When I was nearly done, there was a woman who was just starting to flip. "Let me know if you find any Hot Tuna," she whispered loudly to her friend across the room. "What?" he responded, "Why are you whispering?" "Yeah," I interjected, "no need to whisper, no judgment here!" After all, Kenny Rogers' Greatest Hits was playing. "Besides, Papa John Creach rules!" "Oh my god, I love him," she responded. I told her how my sister was a huge Hot Tuna fan and had all the albums, including the violinist's solo record. "That was the only one I really liked," I related, "but I hope you find something today." Guess what - she did, and for just $3.00. The only thing better than finding your joy in the record store is finding it cheap!

The new arrivals skimmed, I wandered around a little bit, seeing what caught my eye. While checking out the box sets I overheard one of the guys behind the counter rhapsodizing over a Montreaux appearance by Rahsaan Roland Kirk as he rang up a sale of a CD by the avant garde jazz reed player. "By the way," I mentioned, "Something came into my inbox about a new documentary about Kirk. I didn't get a chance to follow up yet but it might be worth checking out. Pretty sure it's the first film about him." "Wow, cool," said the happy customer, "I'll definitely look into that!" Sure, you might have this kind of interaction on a listserv or in a Facebook group - but it feels different face-to-face. 

One last circuit and I spotted a Bill Nelson section in the CD's. I used to literally be in his fan club (I have the marvelous exclusive singles and EP's to prove it) but I don't actually have any of his stuff on CD and his music is only patchily represented on Spotify. This made What Now, What Next, a 1998 two-CD set compiling songs from his own Cocteau label, mighty attractive at $8.00. I'm glad I got it, too, as many of these songs are old friends for me while some of them are brand new, having never been released elsewhere. It could be argued, however, that Nelson may have been at times too enthusiastic in his embrace of 80's electronics - and that some of his Be-Bop Deluxe stuff sounds better than ever.

My meter was running low and my wife and daughter had transitioned from the hunt for second-hand clothes to the hunt for caffeine. This meant it was time to finalize my choices. A quick check of Spotify and I saw that most if not all of the Black Roots songs were on there so I put that album to the side. I inspected the Electronic Music album and it had some worrying discoloration on the vinyl. Not to worry - there was a turntable and headphones in the corner so I gave it a preview and it sounded great. Sold. A complete listen when I got home revealed a beautiful series of sounds occupying a nearly perfect middle ground between Edgard Varese's Poeme Electronique and some of Eno's Ambient work, a dotted line that needed to be drawn.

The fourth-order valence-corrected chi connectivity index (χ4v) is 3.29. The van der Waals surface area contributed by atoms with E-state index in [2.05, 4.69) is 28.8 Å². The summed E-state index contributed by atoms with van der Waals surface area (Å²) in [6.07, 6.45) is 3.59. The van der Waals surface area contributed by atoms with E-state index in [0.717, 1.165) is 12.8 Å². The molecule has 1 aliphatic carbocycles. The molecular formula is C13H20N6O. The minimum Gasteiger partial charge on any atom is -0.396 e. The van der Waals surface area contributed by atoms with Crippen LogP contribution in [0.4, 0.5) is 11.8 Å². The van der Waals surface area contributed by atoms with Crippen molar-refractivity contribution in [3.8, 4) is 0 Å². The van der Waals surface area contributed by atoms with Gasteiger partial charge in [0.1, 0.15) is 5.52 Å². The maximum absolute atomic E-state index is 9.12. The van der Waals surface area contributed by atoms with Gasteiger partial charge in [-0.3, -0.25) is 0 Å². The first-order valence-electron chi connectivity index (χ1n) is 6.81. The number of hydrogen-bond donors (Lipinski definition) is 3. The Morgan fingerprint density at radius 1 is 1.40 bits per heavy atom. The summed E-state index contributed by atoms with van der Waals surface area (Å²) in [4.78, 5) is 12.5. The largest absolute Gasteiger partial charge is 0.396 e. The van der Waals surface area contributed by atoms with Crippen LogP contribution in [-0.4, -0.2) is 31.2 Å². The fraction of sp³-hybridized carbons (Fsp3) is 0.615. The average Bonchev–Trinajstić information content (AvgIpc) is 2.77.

While I was paying I suddenly remembered the new Light In The Attic Betty Davis release, featuring a lost session produced by Miles Davis. They didn't have it, but they did have a loyalty card which gets stamped for every $10 you spend. Ten stamps and you get $10 off your next purchase. I think I'll definitely get back to Turn It Up, even if my daughter doesn't go to Amherst! I'm also delighted to discover that Turn It Up has a handful of branches, if far fewer than Newbury Comics, so I might have another opportunity to get a stamp sooner than I thought.

I had a little more time so I dashed across the street to Newbury Comics for a Betty Davis surgical strike. The guy at the counter seemed vaguely aware of the album when I asked if they had it, saying "We should," and punching numbers into an inventory terminal. First he led me to the CD's and started looking. I indicated that I wanted to get the vinyl version so he brought me deeper into the store and started looking through the rock vinyl, unsuccessfully. "If you have a funk and soul section it might be in there," I offered. They did! Done. There's no loyalty card at Newbury but they did add my email to their mailing list, which is another way to try to continue the relationship. And isn't that what it's all about - relationships?

You may also enjoy:
College Tour = Record Store, Pt. 1
Vinyl And Grit: RSD 16
Everybody Get In Line: RSD 2015
RSD 2014
Scenes From A Record Fair
Working In Nashville